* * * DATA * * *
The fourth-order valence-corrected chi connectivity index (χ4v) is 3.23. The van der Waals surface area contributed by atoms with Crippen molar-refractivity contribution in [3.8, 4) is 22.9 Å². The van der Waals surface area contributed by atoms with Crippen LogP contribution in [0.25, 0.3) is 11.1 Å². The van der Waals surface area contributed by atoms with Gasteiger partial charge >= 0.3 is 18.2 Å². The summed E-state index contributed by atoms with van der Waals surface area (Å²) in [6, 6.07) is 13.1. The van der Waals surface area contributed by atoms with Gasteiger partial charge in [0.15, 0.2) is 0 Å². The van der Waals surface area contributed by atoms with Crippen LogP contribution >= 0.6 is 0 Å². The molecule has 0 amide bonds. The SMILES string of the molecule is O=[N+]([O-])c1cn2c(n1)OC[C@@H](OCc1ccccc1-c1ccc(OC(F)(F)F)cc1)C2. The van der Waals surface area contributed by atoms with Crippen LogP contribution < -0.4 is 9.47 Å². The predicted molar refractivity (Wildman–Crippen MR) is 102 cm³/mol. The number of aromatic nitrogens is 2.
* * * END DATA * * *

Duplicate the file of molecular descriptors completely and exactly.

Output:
The fourth-order valence-corrected chi connectivity index (χ4v) is 3.23. The van der Waals surface area contributed by atoms with Crippen molar-refractivity contribution in [3.8, 4) is 22.9 Å². The van der Waals surface area contributed by atoms with Crippen LogP contribution in [0.25, 0.3) is 11.1 Å². The van der Waals surface area contributed by atoms with Gasteiger partial charge >= 0.3 is 18.2 Å². The summed E-state index contributed by atoms with van der Waals surface area (Å²) in [6, 6.07) is 13.1. The van der Waals surface area contributed by atoms with Gasteiger partial charge in [0.15, 0.2) is 0 Å². The van der Waals surface area contributed by atoms with Crippen LogP contribution >= 0.6 is 0 Å². The molecule has 0 amide bonds. The SMILES string of the molecule is O=[N+]([O-])c1cn2c(n1)OC[C@@H](OCc1ccccc1-c1ccc(OC(F)(F)F)cc1)C2. The van der Waals surface area contributed by atoms with Crippen LogP contribution < -0.4 is 9.47 Å². The predicted molar refractivity (Wildman–Crippen MR) is 102 cm³/mol. The number of aromatic nitrogens is 2.